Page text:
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Thread: How to grow?

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    FarmerDave's Avatar
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    mY parents just got an orchid by the name of Miltassia C.M. Fitch 'Izumi' and they really lke it so I wanted to try and help them keep it, so I was wondering how to grow it.

    help would be nice thanks for reading.

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    Always a newbie glider14's Avatar
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    Miltassia is an intergenic hybrid between a Miltonia and Brassia. they are in the family of the Oncidium's so here is some growing info... btw Aleceara is the family that includes the Oncidiums...
    Quote Originally Posted by [b
    Quote[/b] ] Temperature: The Aleceara hybrids enjoys intermediate temperature ranges: 75-85 degree F. day & 60-65 degreee F. at night.

    Light: Aleceara hybrids prefers filtered, subdued light (from 1000 to 1500 ft. candles). The leaves should be bright green as opposed to dark green or reddish green. Reddish green indicates too much light; dark green indicates not enough light.

    Water: Aleceara should become moderately dry between waterings. Generally, they require more water while the new shoot is growing and less once the bulb has formed. Fertilize your plants at least once a month. Take care to keep water out of the new growth at the base of the plant. Never allow the bottom of the pot to stand in water. Never use artificially softened water.

    Humidity: Aleceara enjoy moist air, requiring a minimum of 40-50% humidity in the immediate vicinity of the plant. Humidity should be increased with higher temperatures. The ideal humidity is between 55 and 75%, with as much ventilation or air movement as possible without any cold drafts. Humidity can be increased around the plant by placing the pot on an inverted saucer in a baking pan filled with pebbles, rock chips, etc., and water. Keep water level below top of pebbles so that the plant will not have "wet feet" from setting in water.Morning misting of foliage is also helpful, especially during periods of hot weather.

    Potting: Repot Aleceara at least every two years. As a general rule, repot them when the new shoot is two to three inches tall or when new roots appear. All the old mix should be removed from the roots and any dead roots should be removed. If dividing, keep the divisions in clumps of three to five mature bulbs. Medium to fine fir bark is preferred. The base of the new growth should be potted about 1/2" (no deeper) into the fresh bark. Keep mix barely damp until you see the new roots penetrating the bark, then resume normal watering.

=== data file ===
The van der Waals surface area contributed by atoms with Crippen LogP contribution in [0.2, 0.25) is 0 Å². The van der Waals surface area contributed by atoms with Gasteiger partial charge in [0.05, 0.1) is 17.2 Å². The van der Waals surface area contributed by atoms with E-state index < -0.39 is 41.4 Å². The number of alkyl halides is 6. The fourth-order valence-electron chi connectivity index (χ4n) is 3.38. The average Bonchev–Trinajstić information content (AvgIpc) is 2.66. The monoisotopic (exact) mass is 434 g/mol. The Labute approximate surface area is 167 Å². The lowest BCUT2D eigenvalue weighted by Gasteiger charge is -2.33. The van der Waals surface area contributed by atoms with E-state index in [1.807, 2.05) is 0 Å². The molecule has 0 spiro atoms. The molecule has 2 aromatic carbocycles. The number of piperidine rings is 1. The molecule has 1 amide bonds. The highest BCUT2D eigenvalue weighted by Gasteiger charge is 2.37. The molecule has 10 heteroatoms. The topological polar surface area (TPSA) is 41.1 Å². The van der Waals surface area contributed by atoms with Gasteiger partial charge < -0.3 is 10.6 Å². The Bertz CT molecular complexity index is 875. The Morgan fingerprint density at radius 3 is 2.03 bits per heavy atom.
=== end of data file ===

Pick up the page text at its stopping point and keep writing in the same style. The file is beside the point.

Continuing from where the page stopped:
Everything is explainable. The seemingly unexplainable is but a result of our insufficient knowledge.- Hans Brewer

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    FarmerDave's Avatar
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    Thanks!

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    herenorthere's Avatar
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    Is it blooming and do you know where it's from? The reason I ask is that the mass market nurseries tend to sell orchids when it's time to repot them again. If it's blooming, it's OK to just let it bloom in peace. If not blooming, it might be a good idea to repot it.

    To test the potting mix, assuming it's bark or a bark mix, just dig down into it with a finger as deep as you can near the middle of the pot and see if it's beginning to disintegrate down there. If not, you can wait until new root growth begins again as described in glider14's's instructions.

    You can still wait to repot if the mix isn't looking good and you don't see signs of new growth, but overwatering is a much bigger threat with an old mix. Make sure you allow it to dry enough between waterings. You can dig down in the mix to get a sense of how dry it's getting.

    By the way, I'm no expert about that plant. I've never had a Miltassia and have failed with the few Miltonias and Brassias I've tried to grow. Their leaves always accordioned (you'll know it if you see it) during their winter months indoors, probably due to the low humidity.
    Bruce in CT

    Madness is something rare in individuals but in groups, parties, peoples, ages it is the rule. Friedrich Nietzsche

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    Well I don't think that i'll have to worry about low humidity in or house, because it's usually about 60% year round

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